Monday, February 21, 2022 by Mary O'Connor | composers
1791 ~ Carl Czerny, Austrian pianist and composer whose vast musical production amounted to over a thousand works.
His books of studies for the piano are still widely used in piano teaching.
More information on Czerny
At the age of fifteen, Czerny began a very successful teaching career. Basing his method on the teaching of Beethoven and Muzio Clementi, Czerny taught up to twelve lessons a day in the homes of Viennese nobility.
His 'star' pupils included Theodor Döhler, Stephen Heller, Sigismond Thalberg, Leopoldine Blahetka and Ninette de Belleville .In 1819, the father of Franz Liszt brought his son to Czerny.
Liszt became Czerny's most famous pupil. He trained the child with the works of Beethoven, Clementi, Ignaz Moscheles and Johann Sebastian Bach. The Liszt family lived in the same street in Vienna as Czerny, who was so impressed by the boy that he taught him free of charge. Liszt was later to repay this confidence by introducing the music of Czerny at many of his Paris recitals.
Shortly before Liszt's Vienna concert of 13 April 1823 (his final concert of that season), Czerny arranged, with some difficulty (as Beethoven increasingly disliked child prodigies) the introduction of Liszt to Beethoven. Beethoven was sufficiently impressed with the young Liszt to give him a kiss on the forehead. Liszt remained close to Czerny, and in 1852 his Études d'exécution transcendente (Transcendental Études) were published with a dedication to Czerny.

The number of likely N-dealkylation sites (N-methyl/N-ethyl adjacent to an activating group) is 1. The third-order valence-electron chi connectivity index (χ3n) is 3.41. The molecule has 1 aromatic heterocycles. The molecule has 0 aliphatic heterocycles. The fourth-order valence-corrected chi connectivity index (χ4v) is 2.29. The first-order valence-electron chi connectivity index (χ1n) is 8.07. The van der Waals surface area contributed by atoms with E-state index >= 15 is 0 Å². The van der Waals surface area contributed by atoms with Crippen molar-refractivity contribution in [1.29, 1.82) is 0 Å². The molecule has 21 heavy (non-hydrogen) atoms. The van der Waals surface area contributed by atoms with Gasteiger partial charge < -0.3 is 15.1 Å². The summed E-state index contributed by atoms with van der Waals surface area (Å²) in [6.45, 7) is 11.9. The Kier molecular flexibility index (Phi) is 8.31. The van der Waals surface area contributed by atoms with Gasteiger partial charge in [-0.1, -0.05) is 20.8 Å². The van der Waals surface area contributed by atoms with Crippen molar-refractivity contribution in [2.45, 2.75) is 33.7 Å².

Monday, February 14, 2022 by Mary O'Connor | holiday
Thomas Wright "Fats" Waller (May 21, 1904 – December 15, 1943) was an influential American jazz pianist, organist, composer, singer, and comedic entertainer, whose innovations to the Harlem stride style laid the groundwork for modern jazz piano. He wrote the Valentine Stomp above in 1929.
Thursday, February 3, 2022 by Mary O'Connor | birthday
Felix Bartholdy Mendelssohn lived between 1809 and 1847. He is considered to be a romantic composer and pianist best known for his symphonies and concert overtures. Mendelssohn played the piano in public by the age of nine, so he was often compared to Mozart.
He composed works for solo instruments and orchestra, and German songs. Some of his better-known works are the Wedding March, Elijah and Fingal’s Cave. Felix Mendelssohn, along with Hector Berlioz was one of the first conductors of a large orchestra.
Mendelssohn harmonized the works of other composers, including Johann Crüger. Listen to Mendelssohn's harmonization of Now Thank We All our God:
One of my favorites, Mendelssohn's Piano Concerto No. 1 in g minor, op. 25:
Read more about Mendelssohn in the Baroque section
Listen to Mendelssohn's music.
Read information about Mendelssohn's "A Midsummer Night's Dream"
First performance date of "A Midsummer Night's Dream" as the Wedding March
Read information about a Mendelssohn family Stradivari violin.